Take the 2-minute tour ×
Biology Stack Exchange is a question and answer site for biology researchers, academics, and students. It's 100% free, no registration required.

Every once in a while, there is an official announce that a new species has been discovered. For example, paleontologists have recently discovered a dinosaur they named Nanuqsaurus hoglundi, which really resembles Tyrannosaurus Rex, but in a smaller version. It also lived during the same era. Is there something that indicates it's a cousin of the T-Rex, and not Mr. Rex's son?

Other small dinosaurs include the Compsognathus, the Microraptor and others. Why were they classified as new species when they were discovered?

Considering evolution over a few million years, my guess is that some earlier species may have been smaller and evolved into more complex animals, bigger bodies, horns, frills, etc.

share|improve this question

1 Answer 1

up vote 2 down vote accepted

Diagnosing extinct species is even more difficult than extant taxa (see this question). Because systematists describing fossil species (usually) only have skeletons, they compare to other fossils. You are correct that diagnosing a species from only a skeleton can be tricky. What defines what you call a genus, a species, etc.? How morphologically *dis*similar can two skeletons be before you call them different species? The running joke is that if you found fossils of a chihuahua skeleton and a great dane skeleton, you would certainly call them different species. But by modern biological species concepts, they are the same species. Then there are extant species that are essentially indistinguishable in terms of their skeletons, but do not interbreed, and so are probably different species.

Sometimes there is consensus, and sometimes there is not. This disagreement can lead to a description of a new species by one person being reclassified ("revised" is the term used) as another species. There are lots of examples of this among dinosaurs. Most famously, Brontosaurus was revised as actually being Apatosaurus. More recently, and relevant to your question, Nanotyrannus is thought by some to be a juvenile Tyrannosaurus rex.

So then how did Fiorillo and Tykowski, who described Nanuqsaurus hoglundi, decide that it was (1) not just a juvenile T. rex and (2) that it was a new species? Their rationale is laid out really well in their paper, primarily in the sections "Diagnosis" and "Description". You are rightly picked out the two questions that paleontologists reading this paper would want to know.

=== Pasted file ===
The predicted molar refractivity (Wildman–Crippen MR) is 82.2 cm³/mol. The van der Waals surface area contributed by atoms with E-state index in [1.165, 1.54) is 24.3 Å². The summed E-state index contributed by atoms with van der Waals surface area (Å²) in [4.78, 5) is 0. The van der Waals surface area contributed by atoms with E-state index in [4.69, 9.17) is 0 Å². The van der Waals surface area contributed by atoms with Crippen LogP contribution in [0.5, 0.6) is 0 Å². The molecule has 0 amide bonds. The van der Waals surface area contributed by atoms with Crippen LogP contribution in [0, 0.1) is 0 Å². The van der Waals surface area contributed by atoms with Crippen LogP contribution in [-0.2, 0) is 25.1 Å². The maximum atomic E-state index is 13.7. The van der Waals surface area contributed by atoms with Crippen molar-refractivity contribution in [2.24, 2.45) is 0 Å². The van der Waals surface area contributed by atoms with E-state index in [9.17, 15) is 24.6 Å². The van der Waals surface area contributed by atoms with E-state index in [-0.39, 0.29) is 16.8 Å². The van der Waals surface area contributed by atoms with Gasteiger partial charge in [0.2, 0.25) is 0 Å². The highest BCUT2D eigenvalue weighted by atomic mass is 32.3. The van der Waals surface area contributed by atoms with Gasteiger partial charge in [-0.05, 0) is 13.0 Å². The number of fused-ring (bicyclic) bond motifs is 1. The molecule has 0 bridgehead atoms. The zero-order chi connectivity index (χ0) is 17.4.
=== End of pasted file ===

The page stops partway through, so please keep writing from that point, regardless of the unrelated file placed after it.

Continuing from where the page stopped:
Nanuqsaurus is not a juvenile:

The dorsomedial edge of the maxilla is marked by deep pockets separated by pronounced transverse ridges. These together formed a strong peg-in-socket articulation between the dorsal margin of the maxilla and the ventrolateral edge of the nasal. The same kind of deeply interlocking naso-maxillary contact is a well-documented character that is also present only in developmentally mature individuals of the derived tyrannosaurines Daspletosaurus torosus, Tarbosaurus bataar, and Tyrannosaurus rex 2, [6], [20], [21], [22]. The nasal-maxilla contact is either smoothly grooved or bears only weak scalloping in immature individuals and more basal tyrannosauroids 2, [6]. The presence of this feature in DMNH 21461 is evidence that the material also represents a developmentally mature individual.

What they are saying here is that maxilla (part of the front of the upper jaw) in Nanuqsaurus has a very characteristic relationship to the nasal bone in which they form a peg-and-socket joint. This relationship is found in tyrannosaurine dinosaurs like Tyrannosaurus, Daspletosaurus, and Tarbosaurus. But more importantly, it is only found in adult tyrannosaurines. So they conclude that Nanuqsaurus is an adult.

Nanuqsaurus is a distinct species from Tyrannosaurus and other tyrannosaurines

In all three hypotheses of phylogeny, Nanuqsaurus hoglundi was found to be a derived tyrannosaurine, the sister taxon to the Tarbosaurus+*Tyrannosaurus* clade (Figure 6). This node was supported by a single unambiguous character, the presence of a dorsoventrally tall, paired sagittal crest on the frontal. The age of Nanuqsaurus hoglundi (70-69Ma) is consistent with its place in the recovered hypothesis of tyrannosauroid phylogeny, positioned in time between the more basal Daspletosaurus torosus (Middle to Late Campanian) and the more derived Tyrannosaurus rex (latest Maastrichtian) among other North American tyrannosaurines.

The authors ran a phylogenetic analysis of characters coded for Nanuqsaurus and about 20 other taxa. Nanuqsaurus has enough shared characteristics to put to solidly among tyrannosaurine (near Tyrannosaurus, Daspletosaurus, and Tarbosaurus). But, importantly, it has a characteristic that none of these others have: "the presence of a dorsoventrally tall, paired sagittal crest on the frontal.

Based on its being an adult and having a character that is not found anywhere else among tyrannosaurines, Fiorillo and Tykowski name a new species. I'm simplifying what they did, but that's the general idea. To their credit, they acknowledge that there is not a lot distinguishing the new species and discuss in much more detail their rationale and the implications of their results.

share|improve this answer
1  
Thanks a lot for your answer! Just a small detail... You seem to have linked the same article 2 times. Nanotyrannus should like to what website? –  Deinonychus Mar 14 at 18:28
1  
I fixed the Nanotyrannus link. –  kmm Mar 14 at 18:39

Your Answer

 
discard

By posting your answer, you agree to the privacy policy and terms of service.

Not the answer you're looking for? Browse other questions tagged or ask your own question.